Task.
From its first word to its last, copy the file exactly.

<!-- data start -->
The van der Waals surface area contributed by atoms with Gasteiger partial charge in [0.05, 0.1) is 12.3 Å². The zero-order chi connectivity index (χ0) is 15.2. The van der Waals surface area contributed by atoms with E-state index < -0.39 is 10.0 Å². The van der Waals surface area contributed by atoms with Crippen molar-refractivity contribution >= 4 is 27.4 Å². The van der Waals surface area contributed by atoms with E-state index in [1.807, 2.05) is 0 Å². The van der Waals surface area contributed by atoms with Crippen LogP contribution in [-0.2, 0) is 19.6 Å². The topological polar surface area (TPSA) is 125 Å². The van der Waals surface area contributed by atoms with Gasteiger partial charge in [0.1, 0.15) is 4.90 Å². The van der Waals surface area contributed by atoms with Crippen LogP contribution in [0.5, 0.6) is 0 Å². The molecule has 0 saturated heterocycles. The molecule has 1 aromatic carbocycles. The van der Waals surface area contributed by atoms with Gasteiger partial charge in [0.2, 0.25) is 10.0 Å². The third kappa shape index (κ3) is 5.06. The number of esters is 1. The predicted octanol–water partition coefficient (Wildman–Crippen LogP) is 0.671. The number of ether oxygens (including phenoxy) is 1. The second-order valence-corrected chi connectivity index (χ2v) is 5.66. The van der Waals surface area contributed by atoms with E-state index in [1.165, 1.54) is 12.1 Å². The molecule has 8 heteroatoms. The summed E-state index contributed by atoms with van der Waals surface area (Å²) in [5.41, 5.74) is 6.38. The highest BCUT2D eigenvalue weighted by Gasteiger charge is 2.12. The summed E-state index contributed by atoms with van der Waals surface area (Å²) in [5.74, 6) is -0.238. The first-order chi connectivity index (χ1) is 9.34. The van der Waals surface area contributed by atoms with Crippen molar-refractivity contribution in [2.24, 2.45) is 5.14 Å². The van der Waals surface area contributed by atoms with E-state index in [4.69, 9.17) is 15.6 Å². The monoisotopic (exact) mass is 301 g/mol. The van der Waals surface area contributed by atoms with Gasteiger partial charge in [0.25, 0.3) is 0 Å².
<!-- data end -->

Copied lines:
The van der Waals surface area contributed by atoms with Gasteiger partial charge in [0.05, 0.1) is 12.3 Å². The zero-order chi connectivity index (χ0) is 15.2. The van der Waals surface area contributed by atoms with E-state index < -0.39 is 10.0 Å². The van der Waals surface area contributed by atoms with Crippen molar-refractivity contribution >= 4 is 27.4 Å². The van der Waals surface area contributed by atoms with E-state index in [1.807, 2.05) is 0 Å². The van der Waals surface area contributed by atoms with Crippen LogP contribution in [-0.2, 0) is 19.6 Å². The topological polar surface area (TPSA) is 125 Å². The van der Waals surface area contributed by atoms with Gasteiger partial charge in [0.1, 0.15) is 4.90 Å². The van der Waals surface area contributed by atoms with Crippen LogP contribution in [0.5, 0.6) is 0 Å². The molecule has 0 saturated heterocycles. The molecule has 1 aromatic carbocycles. The van der Waals surface area contributed by atoms with Gasteiger partial charge in [0.2, 0.25) is 10.0 Å². The third kappa shape index (κ3) is 5.06. The number of esters is 1. The predicted octanol–water partition coefficient (Wildman–Crippen LogP) is 0.671. The number of ether oxygens (including phenoxy) is 1. The second-order valence-corrected chi connectivity index (χ2v) is 5.66. The van der Waals surface area contributed by atoms with E-state index in [1.165, 1.54) is 12.1 Å². The molecule has 8 heteroatoms. The summed E-state index contributed by atoms with van der Waals surface area (Å²) in [5.41, 5.74) is 6.38. The highest BCUT2D eigenvalue weighted by Gasteiger charge is 2.12. The summed E-state index contributed by atoms with van der Waals surface area (Å²) in [5.74, 6) is -0.238. The first-order chi connectivity index (χ1) is 9.34. The van der Waals surface area contributed by atoms with Crippen molar-refractivity contribution in [2.24, 2.45) is 5.14 Å². The van der Waals surface area contributed by atoms with E-state index in [4.69, 9.17) is 15.6 Å². The monoisotopic (exact) mass is 301 g/mol. The van der Waals surface area contributed by atoms with Gasteiger partial charge in [0.25, 0.3) is 0 Å².